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Czechia turns to export licenses as arms for Ukraine run low

by Abbey Fenbert November 27, 2023 12:37 AM 2 min read
Czech Defense Minister Jana Cernochova at a press conference in Prague on Sept. 9, 2022. (Lukas Kabon/Anadolu Agency via Getty Images)
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Czechia is running low on military equipment it can send to Ukraine from its own stockpiles, Czech Defense Minister Jana Cernochova said on local television Nov. 26, according to Czech outlet CTK.

Cernochova said her country would compensate for the low supply by providing commercial licenses to private companies.

"There is not much military equipment that we can send to Ukraine," Cernochova said.

"On the other hand, we will try to compensate for the impossibility of supplying arms from our stocks, because we do not want to jeopardize our defense capability, with export licenses, which we give to private companies."

According to Cernochova, these contracts with private firms will allow Czechia to continue providing military aid to Ukraine. She said that significant amounts of equipment have already been provided through private companies and donors.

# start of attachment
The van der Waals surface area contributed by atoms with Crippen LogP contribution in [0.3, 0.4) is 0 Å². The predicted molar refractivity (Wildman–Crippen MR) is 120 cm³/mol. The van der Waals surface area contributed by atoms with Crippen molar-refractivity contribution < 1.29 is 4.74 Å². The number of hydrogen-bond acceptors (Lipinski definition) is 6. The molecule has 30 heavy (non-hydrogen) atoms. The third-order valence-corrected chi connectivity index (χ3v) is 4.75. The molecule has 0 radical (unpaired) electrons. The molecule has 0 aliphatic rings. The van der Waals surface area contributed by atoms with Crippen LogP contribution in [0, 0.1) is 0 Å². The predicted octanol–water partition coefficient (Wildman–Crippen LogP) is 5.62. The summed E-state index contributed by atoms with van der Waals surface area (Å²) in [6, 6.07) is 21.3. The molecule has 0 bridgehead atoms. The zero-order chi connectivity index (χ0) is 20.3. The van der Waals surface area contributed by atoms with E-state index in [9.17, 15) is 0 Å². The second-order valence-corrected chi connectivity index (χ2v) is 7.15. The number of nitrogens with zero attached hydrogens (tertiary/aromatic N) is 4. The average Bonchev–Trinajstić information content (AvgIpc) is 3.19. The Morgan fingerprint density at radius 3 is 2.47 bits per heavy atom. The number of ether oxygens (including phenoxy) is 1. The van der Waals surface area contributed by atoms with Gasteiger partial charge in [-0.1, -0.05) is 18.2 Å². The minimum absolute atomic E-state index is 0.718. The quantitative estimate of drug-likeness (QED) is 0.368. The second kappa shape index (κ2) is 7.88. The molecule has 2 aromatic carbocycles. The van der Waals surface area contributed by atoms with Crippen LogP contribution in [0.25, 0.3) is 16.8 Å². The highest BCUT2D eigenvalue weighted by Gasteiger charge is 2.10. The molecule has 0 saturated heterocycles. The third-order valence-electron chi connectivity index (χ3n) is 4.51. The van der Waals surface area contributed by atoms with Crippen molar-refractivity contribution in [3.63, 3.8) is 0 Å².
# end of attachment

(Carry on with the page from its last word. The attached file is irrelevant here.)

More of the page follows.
Cernochova also referenced the recent joint Czech-Danish initiative to supply Ukraine with armored vehicles and other weapons produced in Czechia and financed by Denmark.

"Of course, some countries that are helping Russia are equipping Russia with their equipment, just as we are equipping Ukraine. It is not easy to catch up and overtake the other side in the arms race, and it may mean for Ukraine that some things are not going as they had planned in advance," Chernokhova said.

The Czech Defense Ministry has published a list of military equipment it has provided to Ukraine since the start of Russia's full-scale invasion. Shipments include aircraft, tanks, combat vehicles, rocket launchers, small arms, and ammunition.

Investigation: Czech parts make their way to Russian military helicopters despite sanctions
Editor’s Note: This story is based on an investigation by Trap Aggressor, a project by Ukrainian NGO StateWatch, that advocates for principles of good governance. The investigation’s author, Roman Steblivskyi, is a researcher at StateWatch. This story has been translated from Ukrainian and edited by…

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